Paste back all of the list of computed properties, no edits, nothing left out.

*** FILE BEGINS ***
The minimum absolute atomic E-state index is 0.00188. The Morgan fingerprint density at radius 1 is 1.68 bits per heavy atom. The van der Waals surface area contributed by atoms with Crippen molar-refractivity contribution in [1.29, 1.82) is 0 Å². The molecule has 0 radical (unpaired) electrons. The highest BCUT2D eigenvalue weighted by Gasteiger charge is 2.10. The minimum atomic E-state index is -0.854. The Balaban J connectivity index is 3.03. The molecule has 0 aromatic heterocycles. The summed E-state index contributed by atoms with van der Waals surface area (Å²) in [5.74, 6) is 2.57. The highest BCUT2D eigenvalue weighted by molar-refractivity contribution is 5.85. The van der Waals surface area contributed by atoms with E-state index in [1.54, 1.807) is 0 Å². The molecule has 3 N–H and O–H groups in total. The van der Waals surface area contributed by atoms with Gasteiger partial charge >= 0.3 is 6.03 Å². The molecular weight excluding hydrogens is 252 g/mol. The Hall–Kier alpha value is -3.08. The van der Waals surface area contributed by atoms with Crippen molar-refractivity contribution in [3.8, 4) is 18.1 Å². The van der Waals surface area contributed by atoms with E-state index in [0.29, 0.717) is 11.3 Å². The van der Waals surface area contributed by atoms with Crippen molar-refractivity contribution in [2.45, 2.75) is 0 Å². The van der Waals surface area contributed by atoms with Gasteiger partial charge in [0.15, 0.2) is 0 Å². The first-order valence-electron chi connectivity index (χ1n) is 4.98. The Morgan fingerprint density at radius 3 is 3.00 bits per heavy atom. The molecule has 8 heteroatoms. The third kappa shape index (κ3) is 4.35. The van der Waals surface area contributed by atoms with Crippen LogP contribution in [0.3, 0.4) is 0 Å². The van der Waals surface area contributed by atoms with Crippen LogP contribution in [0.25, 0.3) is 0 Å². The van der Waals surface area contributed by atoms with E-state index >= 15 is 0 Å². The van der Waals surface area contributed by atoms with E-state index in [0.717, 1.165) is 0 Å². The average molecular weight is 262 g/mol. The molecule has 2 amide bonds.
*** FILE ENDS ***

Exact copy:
The minimum absolute atomic E-state index is 0.00188. The Morgan fingerprint density at radius 1 is 1.68 bits per heavy atom. The van der Waals surface area contributed by atoms with Crippen molar-refractivity contribution in [1.29, 1.82) is 0 Å². The molecule has 0 radical (unpaired) electrons. The highest BCUT2D eigenvalue weighted by Gasteiger charge is 2.10. The minimum atomic E-state index is -0.854. The Balaban J connectivity index is 3.03. The molecule has 0 aromatic heterocycles. The summed E-state index contributed by atoms with van der Waals surface area (Å²) in [5.74, 6) is 2.57. The highest BCUT2D eigenvalue weighted by molar-refractivity contribution is 5.85. The van der Waals surface area contributed by atoms with E-state index in [1.54, 1.807) is 0 Å². The molecule has 3 N–H and O–H groups in total. The van der Waals surface area contributed by atoms with Gasteiger partial charge >= 0.3 is 6.03 Å². The molecular weight excluding hydrogens is 252 g/mol. The Hall–Kier alpha value is -3.08. The van der Waals surface area contributed by atoms with Crippen molar-refractivity contribution in [3.8, 4) is 18.1 Å². The van der Waals surface area contributed by atoms with E-state index in [0.29, 0.717) is 11.3 Å². The van der Waals surface area contributed by atoms with Crippen molar-refractivity contribution in [2.45, 2.75) is 0 Å². The van der Waals surface area contributed by atoms with Gasteiger partial charge in [0.15, 0.2) is 0 Å². The first-order valence-electron chi connectivity index (χ1n) is 4.98. The Morgan fingerprint density at radius 3 is 3.00 bits per heavy atom. The molecule has 8 heteroatoms. The third kappa shape index (κ3) is 4.35. The van der Waals surface area contributed by atoms with Crippen LogP contribution in [0.3, 0.4) is 0 Å². The van der Waals surface area contributed by atoms with Crippen LogP contribution in [0.25, 0.3) is 0 Å². The van der Waals surface area contributed by atoms with E-state index >= 15 is 0 Å². The van der Waals surface area contributed by atoms with E-state index in [0.717, 1.165) is 0 Å². The average molecular weight is 262 g/mol. The molecule has 2 amide bonds.